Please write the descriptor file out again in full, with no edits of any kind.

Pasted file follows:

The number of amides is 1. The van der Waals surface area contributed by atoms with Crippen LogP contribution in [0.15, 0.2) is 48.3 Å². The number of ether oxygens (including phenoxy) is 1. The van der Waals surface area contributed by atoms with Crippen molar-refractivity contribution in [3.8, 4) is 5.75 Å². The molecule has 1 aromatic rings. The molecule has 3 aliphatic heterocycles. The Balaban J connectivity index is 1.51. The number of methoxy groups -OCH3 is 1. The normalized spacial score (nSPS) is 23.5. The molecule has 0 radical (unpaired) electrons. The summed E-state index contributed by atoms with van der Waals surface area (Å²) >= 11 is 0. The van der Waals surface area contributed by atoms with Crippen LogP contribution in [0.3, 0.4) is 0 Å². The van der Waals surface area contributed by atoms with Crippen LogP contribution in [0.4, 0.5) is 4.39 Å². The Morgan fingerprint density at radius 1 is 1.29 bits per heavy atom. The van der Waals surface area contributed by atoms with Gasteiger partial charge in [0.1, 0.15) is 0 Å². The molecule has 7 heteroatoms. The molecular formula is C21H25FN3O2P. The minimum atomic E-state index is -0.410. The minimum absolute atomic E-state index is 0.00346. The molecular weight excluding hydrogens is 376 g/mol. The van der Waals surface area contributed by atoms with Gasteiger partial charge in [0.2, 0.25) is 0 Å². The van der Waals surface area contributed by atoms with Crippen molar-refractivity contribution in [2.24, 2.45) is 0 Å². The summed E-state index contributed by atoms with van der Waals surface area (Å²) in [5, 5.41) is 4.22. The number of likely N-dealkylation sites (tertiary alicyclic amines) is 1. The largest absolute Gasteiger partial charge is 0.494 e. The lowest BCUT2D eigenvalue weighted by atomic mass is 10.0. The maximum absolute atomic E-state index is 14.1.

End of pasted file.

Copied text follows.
The number of amides is 1. The van der Waals surface area contributed by atoms with Crippen LogP contribution in [0.15, 0.2) is 48.3 Å². The number of ether oxygens (including phenoxy) is 1. The van der Waals surface area contributed by atoms with Crippen molar-refractivity contribution in [3.8, 4) is 5.75 Å². The molecule has 1 aromatic rings. The molecule has 3 aliphatic heterocycles. The Balaban J connectivity index is 1.51. The number of methoxy groups -OCH3 is 1. The normalized spacial score (nSPS) is 23.5. The molecule has 0 radical (unpaired) electrons. The summed E-state index contributed by atoms with van der Waals surface area (Å²) >= 11 is 0. The van der Waals surface area contributed by atoms with Crippen LogP contribution in [0.3, 0.4) is 0 Å². The van der Waals surface area contributed by atoms with Crippen LogP contribution in [0.4, 0.5) is 4.39 Å². The Morgan fingerprint density at radius 1 is 1.29 bits per heavy atom. The van der Waals surface area contributed by atoms with Gasteiger partial charge in [0.1, 0.15) is 0 Å². The molecule has 7 heteroatoms. The molecular formula is C21H25FN3O2P. The minimum atomic E-state index is -0.410. The minimum absolute atomic E-state index is 0.00346. The molecular weight excluding hydrogens is 376 g/mol. The van der Waals surface area contributed by atoms with Gasteiger partial charge in [0.2, 0.25) is 0 Å². The van der Waals surface area contributed by atoms with Crippen molar-refractivity contribution in [2.24, 2.45) is 0 Å². The summed E-state index contributed by atoms with van der Waals surface area (Å²) in [5, 5.41) is 4.22. The number of likely N-dealkylation sites (tertiary alicyclic amines) is 1. The largest absolute Gasteiger partial charge is 0.494 e. The lowest BCUT2D eigenvalue weighted by atomic mass is 10.0. The maximum absolute atomic E-state index is 14.1.